Think about it: for your vehicle to get repossessed in the first place, it was because you had failed to make a payment—which is the most important factor when it comes to calculating your credit score. And so all of those missed payments were destroying your credit score the entire time. The repossession listing was just the icing on top, so to speak.
Worse still, the lender could decide to chase you in court to get a deficiency judgment for the outstanding balance, and the collection related to the judgment will also show up on your report and impact your score.
There are also significant fees you will incur during the repo process, including towing fees, storage fees, and late fees charged with interest.
So, while it’s difficult to know exactly how many points your score will drop, do know the consequences of a repossession are not to be taken lightly.
Can I get a car loan after a repossession?
Let’s put it this way: if people do find a lender willing to take a shot on you by giving you a car loan while you have a repossession on your credit report, the interest rates they’ll offer you will be astronomical.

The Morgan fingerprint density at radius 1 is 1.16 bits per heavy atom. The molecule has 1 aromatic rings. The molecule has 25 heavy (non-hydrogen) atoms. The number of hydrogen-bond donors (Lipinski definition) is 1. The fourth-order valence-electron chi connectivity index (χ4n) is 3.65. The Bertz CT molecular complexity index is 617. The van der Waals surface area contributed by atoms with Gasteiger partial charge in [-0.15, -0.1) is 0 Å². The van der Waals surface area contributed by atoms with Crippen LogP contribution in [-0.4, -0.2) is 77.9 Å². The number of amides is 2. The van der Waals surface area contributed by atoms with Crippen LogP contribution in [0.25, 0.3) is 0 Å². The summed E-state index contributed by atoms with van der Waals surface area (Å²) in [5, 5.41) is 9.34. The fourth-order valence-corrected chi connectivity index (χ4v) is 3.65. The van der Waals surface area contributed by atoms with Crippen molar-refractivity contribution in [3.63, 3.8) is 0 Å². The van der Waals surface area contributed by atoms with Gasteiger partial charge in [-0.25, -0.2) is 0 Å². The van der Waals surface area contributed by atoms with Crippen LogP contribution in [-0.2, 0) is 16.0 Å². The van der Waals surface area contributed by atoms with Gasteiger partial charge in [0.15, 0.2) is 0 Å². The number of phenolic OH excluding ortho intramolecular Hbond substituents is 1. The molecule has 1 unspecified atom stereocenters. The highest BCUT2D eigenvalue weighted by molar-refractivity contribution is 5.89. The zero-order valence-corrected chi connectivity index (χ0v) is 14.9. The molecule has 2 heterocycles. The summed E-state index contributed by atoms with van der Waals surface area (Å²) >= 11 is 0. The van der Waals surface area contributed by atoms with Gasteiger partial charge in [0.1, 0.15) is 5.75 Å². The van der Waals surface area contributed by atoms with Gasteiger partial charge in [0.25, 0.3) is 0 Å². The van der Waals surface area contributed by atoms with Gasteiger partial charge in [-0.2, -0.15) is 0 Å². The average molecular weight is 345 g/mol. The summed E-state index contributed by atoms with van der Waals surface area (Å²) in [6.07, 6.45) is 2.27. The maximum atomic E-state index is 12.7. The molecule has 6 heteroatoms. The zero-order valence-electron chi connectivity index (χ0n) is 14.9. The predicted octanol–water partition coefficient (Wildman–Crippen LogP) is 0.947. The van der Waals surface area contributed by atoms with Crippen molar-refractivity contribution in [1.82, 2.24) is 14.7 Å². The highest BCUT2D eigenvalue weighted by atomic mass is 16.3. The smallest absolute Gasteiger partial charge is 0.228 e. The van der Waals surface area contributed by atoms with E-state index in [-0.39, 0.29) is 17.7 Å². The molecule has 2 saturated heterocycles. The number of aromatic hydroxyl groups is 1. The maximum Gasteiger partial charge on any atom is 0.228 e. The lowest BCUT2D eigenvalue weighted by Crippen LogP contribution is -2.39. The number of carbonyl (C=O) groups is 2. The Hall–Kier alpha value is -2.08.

The best approach, all things considered, is to deal with the repossession first to remove the item before trying to get a loan for another car and potentially falling further into debt.
How to prevent repossessions in the future
The easy answer here is that to prevent your vehicle from getting repossessed again down the line, you just need to pay your car loan on time. And that is true.
But the deeper issue here is probably your budget or your income or some combination of the two. Because at the end of the day, when you go late on paying off a debt, it’s either because you’re spending more money than you take in, or you’re simply not making enough money to finance your lifestyle—or likely both.
Here are some tips for making sure you stay out of debt and don’t find yourself in this situation again:
- Only take on a monthly payment you can reasonably afford.
- Make sure to include a line item in your monthly budget for your car loan.
- If you find yourself falling behind on payment, try to restructure the loan with the lender—some of them may be understanding.
- If you can’t restructure the loan, return the car and pay off any outstanding debt as soon as possible